When Dave Bowers started in the hobby in the 1950s, books about gold coins were even rarer than the coins themselves. Researcher Walter Breen wrote a 24-page monograph on gold dollars in 1964. In 1975 numismatist David W. Akers, after spending more than 20 years researching gold coins (dollars in particular), published United States Gold Coins: An Analysis of Auction Records, Gold Dollars. Over the next seven years Akers compiled volumes covering every U.S. gold coin series. In the meantime Breen, too, continued to write monographs on other gold coins (up to the $10 denomination, published in 1967), and included gold coins in his two encyclopedias published in 1977 and 1988.
Other writers over time added to the hobby community’s knowledge of U.S. gold coins. Researchers published their work in Numismatic Scrapbook Magazine, Numismatic News, Coin World, The Numismatist, Coins Magazine, and other periodicals. Historian Cornelius Vermeule explored the aesthetics of U.S. coinage, including gold, in Numismatic Art in America (1971). Coin World published its Almanac in several editions starting in 1975, providing much technical information and data. Kenneth Bressett and others codified the grading of U.S. coins, including gold, in the Official American Numismatic Association Grading Standards for United States Coins (first edition, 1978). Later, Richard Doty, curator of the Smithsonian Institution’s National Numismatic Collection, wrote his broad-ranging America’s Money, America’s Story, and Roger W. Burdette crafted his award-winning Renaissance of American Coinage books from deep study of the National Archives, Treasury records, and other primary sources. The gold coins of individual mints were covered by specialists including Rusty Goe (Carson City) and Douglas Winter (Carson City, Charlotte, Dahlonega, and New Orleans). Mike Fuljenz helped popularize U.S. gold coins with his award-winning books on various series.
In the midst of this activity, Q. David Bowers emerged as the preeminent author on U.S. gold coinage—a position he holds to this day.
Bowers’s History of United States Coinage, As Illustrated by the Garrett Collection, published in 1979, included his analysis of the nation’s gold coins. In 1982 he published United States Gold Coins: An Illustrated History. His numismatic history of collecting U.S. gold coins was released as part of the proceedings of the 1989 Coinage of the Americas Conference. In various other books of the 1990s and early 2000s, plus hundreds of articles and columns before and since, he’s shared stories and insight on U.S. gold coins.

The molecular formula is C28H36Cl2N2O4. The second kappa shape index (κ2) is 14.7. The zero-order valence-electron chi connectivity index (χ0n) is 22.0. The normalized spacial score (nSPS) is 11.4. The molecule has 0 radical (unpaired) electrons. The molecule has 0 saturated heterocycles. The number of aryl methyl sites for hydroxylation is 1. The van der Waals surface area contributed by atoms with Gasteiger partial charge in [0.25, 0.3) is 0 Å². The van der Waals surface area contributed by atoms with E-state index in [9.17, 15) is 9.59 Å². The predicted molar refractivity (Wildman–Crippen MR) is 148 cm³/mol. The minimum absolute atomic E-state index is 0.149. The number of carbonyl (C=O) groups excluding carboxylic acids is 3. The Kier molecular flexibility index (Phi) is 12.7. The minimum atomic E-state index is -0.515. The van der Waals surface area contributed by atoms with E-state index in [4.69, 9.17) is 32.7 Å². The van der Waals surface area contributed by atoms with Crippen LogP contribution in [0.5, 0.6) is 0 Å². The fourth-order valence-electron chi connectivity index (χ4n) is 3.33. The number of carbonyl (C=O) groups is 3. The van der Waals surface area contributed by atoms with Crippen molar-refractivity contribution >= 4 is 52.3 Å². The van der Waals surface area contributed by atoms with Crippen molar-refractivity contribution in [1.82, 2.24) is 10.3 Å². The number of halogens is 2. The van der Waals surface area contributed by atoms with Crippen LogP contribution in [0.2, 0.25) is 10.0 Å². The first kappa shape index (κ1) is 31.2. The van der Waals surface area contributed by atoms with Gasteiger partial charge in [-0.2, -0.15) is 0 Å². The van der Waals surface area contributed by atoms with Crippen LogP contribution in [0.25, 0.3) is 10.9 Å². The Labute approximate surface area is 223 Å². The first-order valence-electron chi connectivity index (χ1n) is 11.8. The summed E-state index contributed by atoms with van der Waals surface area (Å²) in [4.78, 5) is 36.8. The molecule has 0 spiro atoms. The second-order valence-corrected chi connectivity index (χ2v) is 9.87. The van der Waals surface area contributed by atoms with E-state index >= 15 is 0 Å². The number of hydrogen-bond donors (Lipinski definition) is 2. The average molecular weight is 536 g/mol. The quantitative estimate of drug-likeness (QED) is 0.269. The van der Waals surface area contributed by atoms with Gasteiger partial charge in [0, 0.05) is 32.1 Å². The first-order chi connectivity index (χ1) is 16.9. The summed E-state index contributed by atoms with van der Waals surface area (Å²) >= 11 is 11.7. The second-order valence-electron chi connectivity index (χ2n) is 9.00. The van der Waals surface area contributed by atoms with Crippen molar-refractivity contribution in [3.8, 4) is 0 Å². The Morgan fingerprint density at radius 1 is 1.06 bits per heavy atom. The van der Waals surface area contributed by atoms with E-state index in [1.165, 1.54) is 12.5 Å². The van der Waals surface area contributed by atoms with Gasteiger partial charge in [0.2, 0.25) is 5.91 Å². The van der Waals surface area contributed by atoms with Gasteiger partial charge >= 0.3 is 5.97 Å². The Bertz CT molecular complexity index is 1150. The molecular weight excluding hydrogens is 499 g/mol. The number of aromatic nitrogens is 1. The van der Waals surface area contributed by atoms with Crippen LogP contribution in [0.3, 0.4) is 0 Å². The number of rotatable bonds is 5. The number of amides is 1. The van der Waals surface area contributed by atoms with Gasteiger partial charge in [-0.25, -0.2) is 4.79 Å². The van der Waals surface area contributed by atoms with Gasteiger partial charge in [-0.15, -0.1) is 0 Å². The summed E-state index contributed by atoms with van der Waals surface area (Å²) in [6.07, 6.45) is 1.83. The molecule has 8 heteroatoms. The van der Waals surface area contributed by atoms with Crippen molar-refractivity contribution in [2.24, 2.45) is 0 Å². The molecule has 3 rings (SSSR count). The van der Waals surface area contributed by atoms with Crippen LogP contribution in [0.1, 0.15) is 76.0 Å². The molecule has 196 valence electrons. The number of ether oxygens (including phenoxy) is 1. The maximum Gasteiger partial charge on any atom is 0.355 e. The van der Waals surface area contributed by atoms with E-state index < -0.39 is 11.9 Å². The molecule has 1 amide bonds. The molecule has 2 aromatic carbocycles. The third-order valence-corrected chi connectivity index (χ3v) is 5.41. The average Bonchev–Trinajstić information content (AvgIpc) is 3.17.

In 2003 Bowers joined forces with Whitman Publishing, longtime publisher of the Red Book and other hobby books, signing on as the company’s numismatic director. This collaboration has led to a boom in American book-publishing in the field of numismatics. Whitman publishes an average of one new book either entirely or substantially about gold coins every year, ranging from popular single-denomination guidebooks to (also popular) 650-page encyclopedias. The first came out in 2004: Bowers’s Guide Book of Double Eagle Gold Coins was the first book to cover the entire spectrum of the $20 denomination since David Akers’s 1982 volume on the subject. Among the more recent are Gold: Everything You Need to Know to Buy and Sell Today (by Bowers and Jeff Garrett, first published in 2010); Lost and Found Coin Hoards and Treasures: Illustrated Stories of the Greatest American Troves and Their Discoveries (Bowers, first edition 2015); and my own American Gold and Silver: U.S. Mint Collector and Investor Coins and Medals, Bicentennial to Date, published in 2016.
As Whitman’s numismatic director, Dave Bowers has advised on all of these books, while keeping up his own prodigious and constant research and writing.
David W. Akers, who in the 1970s and 1980s broke new ground publishing his numismatic research, has said, “If one had a library consisting only of books and auction catalogs that Dave Bowers has written, the field of U.S. numismatics would be quite thoroughly and satisfactorily covered. Such a claim could not be made about any other person, past or present.”
The Guide Book of Gold Quarter Eagle Coins—the 26th volume in the Bowers Series, and the 20th of those volumes written by Bowers himself—expands and confirms that distinction.
By Q. David Bowers; foreword by Mike Fuljenz.
ISBN 0794847331. Softcover, 6 x 9 inches, 448 pages, full color.
Retail $29.95 U.S.